This example assesses the probability of suffering relapse in lung cancer patients. We use expression data from 335 patients with eighteen thousand genes and some phenotypic variables.
This data is obtained from GEO (Gene Expression Omnibus), a public repository for functional genomics data.
The variable we will predict can have two values, "yes" if the patient has lung relapse and "no" otherwise. For that, this is a binary classification project.
Our goal is to model the probability of relapse in the lung based on gene expression and clinical data using artificial intelligence and machine learning.
The lung_cancer_relapse.csv file has the data for this example. The target variable can only be binary in a classification model: 0 (false, no) or 1 (true, yes). The number of rows (instances) in the data set is 18388, and the number of columns (variables) is 11747.
The number of input variables, or attributes for each sample, is 11745. The target variable is relapse (yes or no) wether or not the patient has suffered relapse in lung cancer. The following list summarizes the variables information:
To start, we use all instances. Each instance contains the input variables and the target of a patient. We have multiple instances for each patient from their surgical procedure to their month 60 (5 years) and whether or not the patient suffered a relapse in that month.
The data set is separated into training, validation, and testing. Neural Designer automatically assigns the size for each subset: 60% for training, 20% for selection, and 20% for testing.These values can be modified at the user's choice. In our case, we will change the instance assignment from random to sequential.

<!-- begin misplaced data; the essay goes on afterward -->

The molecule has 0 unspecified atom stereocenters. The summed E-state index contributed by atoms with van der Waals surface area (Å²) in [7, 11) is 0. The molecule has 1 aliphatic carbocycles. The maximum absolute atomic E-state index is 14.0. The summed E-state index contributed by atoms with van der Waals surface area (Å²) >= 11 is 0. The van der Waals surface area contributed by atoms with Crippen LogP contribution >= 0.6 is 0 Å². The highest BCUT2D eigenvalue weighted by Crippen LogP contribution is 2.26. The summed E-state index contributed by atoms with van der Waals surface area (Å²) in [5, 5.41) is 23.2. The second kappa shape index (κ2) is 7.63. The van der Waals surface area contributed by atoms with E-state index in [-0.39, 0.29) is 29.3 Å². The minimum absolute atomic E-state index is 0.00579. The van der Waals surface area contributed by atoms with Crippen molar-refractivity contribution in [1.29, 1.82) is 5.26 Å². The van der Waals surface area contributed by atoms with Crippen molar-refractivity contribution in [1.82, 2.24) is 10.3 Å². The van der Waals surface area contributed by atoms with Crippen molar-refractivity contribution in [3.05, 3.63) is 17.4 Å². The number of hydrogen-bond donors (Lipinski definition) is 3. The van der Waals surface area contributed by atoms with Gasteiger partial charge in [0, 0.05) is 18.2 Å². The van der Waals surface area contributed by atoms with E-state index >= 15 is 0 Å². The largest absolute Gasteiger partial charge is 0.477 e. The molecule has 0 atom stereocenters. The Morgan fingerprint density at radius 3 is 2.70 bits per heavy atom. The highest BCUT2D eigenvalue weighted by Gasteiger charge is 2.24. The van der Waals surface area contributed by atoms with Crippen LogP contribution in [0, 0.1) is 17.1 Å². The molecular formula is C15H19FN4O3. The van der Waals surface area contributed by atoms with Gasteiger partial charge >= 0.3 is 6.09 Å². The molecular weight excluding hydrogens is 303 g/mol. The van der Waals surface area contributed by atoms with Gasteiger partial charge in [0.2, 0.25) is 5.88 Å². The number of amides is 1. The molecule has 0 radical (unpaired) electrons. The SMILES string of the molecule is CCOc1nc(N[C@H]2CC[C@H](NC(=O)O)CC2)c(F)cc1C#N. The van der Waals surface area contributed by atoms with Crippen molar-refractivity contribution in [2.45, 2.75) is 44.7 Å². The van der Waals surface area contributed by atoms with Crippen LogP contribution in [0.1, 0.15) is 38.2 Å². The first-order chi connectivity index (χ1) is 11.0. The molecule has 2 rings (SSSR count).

Also, we can calculate the distributions for all the input variables. The following figure shows which patients had a relapse in the data set in a pie chart format.
The image shows that we have 61% of samples with relapse, while 39% of lung cancers without relapse.
The inputs-targets correlations might indicate to us which factors most influence our model. In this case, whether a tumor produces relapse or not and therefore be more relevant to our analysis.
The most correlated variables with the relapse variable are: month, pathological_nodes, SLC2A1 and pathological_tumour.
The next step is to set a neural network to represent the classification function. Usually, the neural network is composed of:
The scaling layer contains the statistical values of the inputs calculated from the data file and the chosen scaling method for the input variables. Here the minimum-maximum method has been set as the scaling method. Nevertheless, the mean-standard deviation method should produce very similar results. As we use 11745 input variables, the scaling layer has 11745 inputs.
We won't use a perceptron layer to stabilize and simplify our model.
The probabilistic layer contains the method for interpreting the output values as probabilities. For our example, the probabilistic layer has 11745 inputs and one output, representing the probability of a sample relapsing. Moreover, since the activation function of the output layer is logistic, the output can already be interpreted as a probability of class membership.
The following figure represents the neural network for lung relapse estimation.
As mentioned above, the network has 11745 inputs, from which we obtain a single output value. This value is the probability of lung relapse for each patient.
The fourth step is to set the training strategy, which is composed of two terms:
The following chart shows how the error decreases with the iterations during the training process. The final training and selection errors are training error = 0.03 MSE and selection error = 0.27 MSE, respectively.